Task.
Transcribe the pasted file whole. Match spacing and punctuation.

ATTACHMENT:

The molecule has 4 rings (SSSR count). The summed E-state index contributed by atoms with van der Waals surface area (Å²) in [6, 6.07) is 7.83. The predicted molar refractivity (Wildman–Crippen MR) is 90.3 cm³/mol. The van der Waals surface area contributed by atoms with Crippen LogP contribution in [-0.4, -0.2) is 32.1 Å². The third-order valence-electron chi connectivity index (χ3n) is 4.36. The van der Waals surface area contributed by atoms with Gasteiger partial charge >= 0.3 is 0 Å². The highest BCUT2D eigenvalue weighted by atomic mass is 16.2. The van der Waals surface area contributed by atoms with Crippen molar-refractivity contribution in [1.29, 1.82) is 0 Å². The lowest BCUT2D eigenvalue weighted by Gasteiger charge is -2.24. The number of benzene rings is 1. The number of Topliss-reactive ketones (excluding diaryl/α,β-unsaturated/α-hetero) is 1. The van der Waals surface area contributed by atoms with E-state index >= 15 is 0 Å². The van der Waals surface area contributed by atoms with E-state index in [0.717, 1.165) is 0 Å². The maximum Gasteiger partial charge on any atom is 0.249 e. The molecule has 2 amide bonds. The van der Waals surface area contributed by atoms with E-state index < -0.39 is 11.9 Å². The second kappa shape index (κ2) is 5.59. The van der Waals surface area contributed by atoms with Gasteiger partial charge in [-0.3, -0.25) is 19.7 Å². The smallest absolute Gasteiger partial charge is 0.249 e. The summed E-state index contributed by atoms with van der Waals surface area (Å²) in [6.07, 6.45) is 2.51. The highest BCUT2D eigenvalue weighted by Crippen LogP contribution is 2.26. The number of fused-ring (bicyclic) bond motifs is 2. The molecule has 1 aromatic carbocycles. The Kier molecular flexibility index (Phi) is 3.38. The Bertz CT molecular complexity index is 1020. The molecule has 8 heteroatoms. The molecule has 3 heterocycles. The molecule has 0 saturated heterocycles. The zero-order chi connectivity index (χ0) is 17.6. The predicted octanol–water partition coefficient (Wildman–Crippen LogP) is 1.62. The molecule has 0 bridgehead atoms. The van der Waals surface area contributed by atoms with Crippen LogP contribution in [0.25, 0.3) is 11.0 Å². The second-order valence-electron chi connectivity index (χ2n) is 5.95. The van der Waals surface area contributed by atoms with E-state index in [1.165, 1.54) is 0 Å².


The molecule has 4 rings (SSSR count). The summed E-state index contributed by atoms with van der Waals surface area (Å²) in [6, 6.07) is 7.83. The predicted molar refractivity (Wildman–Crippen MR) is 90.3 cm³/mol. The van der Waals surface area contributed by atoms with Crippen LogP contribution in [-0.4, -0.2) is 32.1 Å². The third-order valence-electron chi connectivity index (χ3n) is 4.36. The van der Waals surface area contributed by atoms with Gasteiger partial charge >= 0.3 is 0 Å². The highest BCUT2D eigenvalue weighted by atomic mass is 16.2. The van der Waals surface area contributed by atoms with Crippen molar-refractivity contribution in [1.29, 1.82) is 0 Å². The lowest BCUT2D eigenvalue weighted by Gasteiger charge is -2.24. The number of benzene rings is 1. The number of Topliss-reactive ketones (excluding diaryl/α,β-unsaturated/α-hetero) is 1. The van der Waals surface area contributed by atoms with E-state index >= 15 is 0 Å². The van der Waals surface area contributed by atoms with E-state index in [0.717, 1.165) is 0 Å². The maximum Gasteiger partial charge on any atom is 0.249 e. The molecule has 2 amide bonds. The van der Waals surface area contributed by atoms with E-state index < -0.39 is 11.9 Å². The second kappa shape index (κ2) is 5.59. The van der Waals surface area contributed by atoms with Gasteiger partial charge in [-0.3, -0.25) is 19.7 Å². The smallest absolute Gasteiger partial charge is 0.249 e. The summed E-state index contributed by atoms with van der Waals surface area (Å²) in [6.07, 6.45) is 2.51. The highest BCUT2D eigenvalue weighted by Crippen LogP contribution is 2.26. The number of fused-ring (bicyclic) bond motifs is 2. The molecule has 1 aromatic carbocycles. The Kier molecular flexibility index (Phi) is 3.38. The Bertz CT molecular complexity index is 1020. The molecule has 8 heteroatoms. The molecule has 3 heterocycles. The molecule has 0 saturated heterocycles. The zero-order chi connectivity index (χ0) is 17.6. The predicted octanol–water partition coefficient (Wildman–Crippen LogP) is 1.62. The molecule has 0 bridgehead atoms. The van der Waals surface area contributed by atoms with Crippen LogP contribution in [0.25, 0.3) is 11.0 Å². The second-order valence-electron chi connectivity index (χ2n) is 5.95. The van der Waals surface area contributed by atoms with E-state index in [1.165, 1.54) is 0 Å².